"Fluorescence Imaging for Nuclear Arms Control Verification,"
Ph.D. Dissertation, Nuclear Engineering, Texas A&M University, College Station, TX (2014).
Nuclear disarmament is a highly debated subject. Proponents
argue that political conditions for nuclear disarmament are ripe.
Opponents reason that dismantlement could create instability
leading to a higher probability of nuclear war or large-scale
conventional war. Verification of disarmament can help alleviate
instabilities and as nuclear arsenals decrease, verifying actual
warheads and not just delivery vehicles will become more important.
Current techniques that could be used in warhead verification have
the ability to reveal sensitive information about the warhead and
thus require an information barrier.
This research developed a proof-of-principle concept for a new
technique to address the need of nuclear warhead verification for
arms control treaties. Specifically, this technique uses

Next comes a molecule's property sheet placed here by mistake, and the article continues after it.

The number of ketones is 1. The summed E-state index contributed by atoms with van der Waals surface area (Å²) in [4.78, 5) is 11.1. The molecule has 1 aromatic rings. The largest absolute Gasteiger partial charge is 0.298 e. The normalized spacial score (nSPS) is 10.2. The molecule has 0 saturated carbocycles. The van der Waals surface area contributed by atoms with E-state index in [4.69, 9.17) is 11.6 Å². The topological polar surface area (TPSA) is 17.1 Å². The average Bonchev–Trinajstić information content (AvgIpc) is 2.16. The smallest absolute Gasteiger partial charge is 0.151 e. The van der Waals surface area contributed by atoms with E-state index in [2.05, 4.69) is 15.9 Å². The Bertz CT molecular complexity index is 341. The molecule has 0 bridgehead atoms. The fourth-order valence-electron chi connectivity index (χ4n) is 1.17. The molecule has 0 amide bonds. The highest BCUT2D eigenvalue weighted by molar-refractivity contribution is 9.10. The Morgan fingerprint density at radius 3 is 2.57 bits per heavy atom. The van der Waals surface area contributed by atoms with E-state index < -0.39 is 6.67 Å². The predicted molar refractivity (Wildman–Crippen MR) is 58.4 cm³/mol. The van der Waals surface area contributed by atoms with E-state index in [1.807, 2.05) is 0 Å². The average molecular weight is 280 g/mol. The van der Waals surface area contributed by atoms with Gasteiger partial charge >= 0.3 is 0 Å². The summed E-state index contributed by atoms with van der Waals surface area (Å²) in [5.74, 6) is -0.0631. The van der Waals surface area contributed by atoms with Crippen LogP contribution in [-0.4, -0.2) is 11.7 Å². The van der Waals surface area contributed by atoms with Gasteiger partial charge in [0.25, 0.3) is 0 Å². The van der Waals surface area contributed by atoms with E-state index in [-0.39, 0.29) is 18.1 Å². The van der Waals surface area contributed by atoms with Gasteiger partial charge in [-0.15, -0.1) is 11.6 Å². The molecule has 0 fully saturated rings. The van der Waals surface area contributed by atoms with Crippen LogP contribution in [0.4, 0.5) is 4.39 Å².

fluorescence imaging to determine fissile material attributes in
verifying an uncanned nuclear warhead or warhead component without
revealing sensitive information. This could potentially reduce the
need for an information barrier.
Experiments were performed using a Princeton Instruments PIXIS:
1024B/BVU back-illuminated CCD camera to image the fluorescence
produced by the decay of nuclear material. The Monte Carlo
simulation tool GEANT4 was used to model the experimental setups
and to compare with the experimental results. The results verified
the proof-of-concept of fluorescence imaging for use in nuclear
arms control treaty verification.
Fluorescence imaging would be most beneficial to the fissile
material attributes of U enrichment (greater than a threshold) and
symmetry. It also contributes valuable data to verifying the
presence of fissile material, presence of Pu, presence of U, mass
greater than a threshold, Pu age, and 239Pu to 240Pu ratio greater
than a threshold. Fluorescence imaging may also be beneficial to
the absence of oxide attribute but additional experiments are
needed to confirm this assumption. Additionally, it was concluded
that the only potential for revealing presumably sensitive
information is the ability to provide too much image detail on
external surfaces of Pu components. However, simple steps can be
taken to prevent the imaging system from acquiring too much detail;
thus eliminating the need for an information barrier.
Associated Project(s):Fluorescence Imaging for Nuclear Arms Control Verification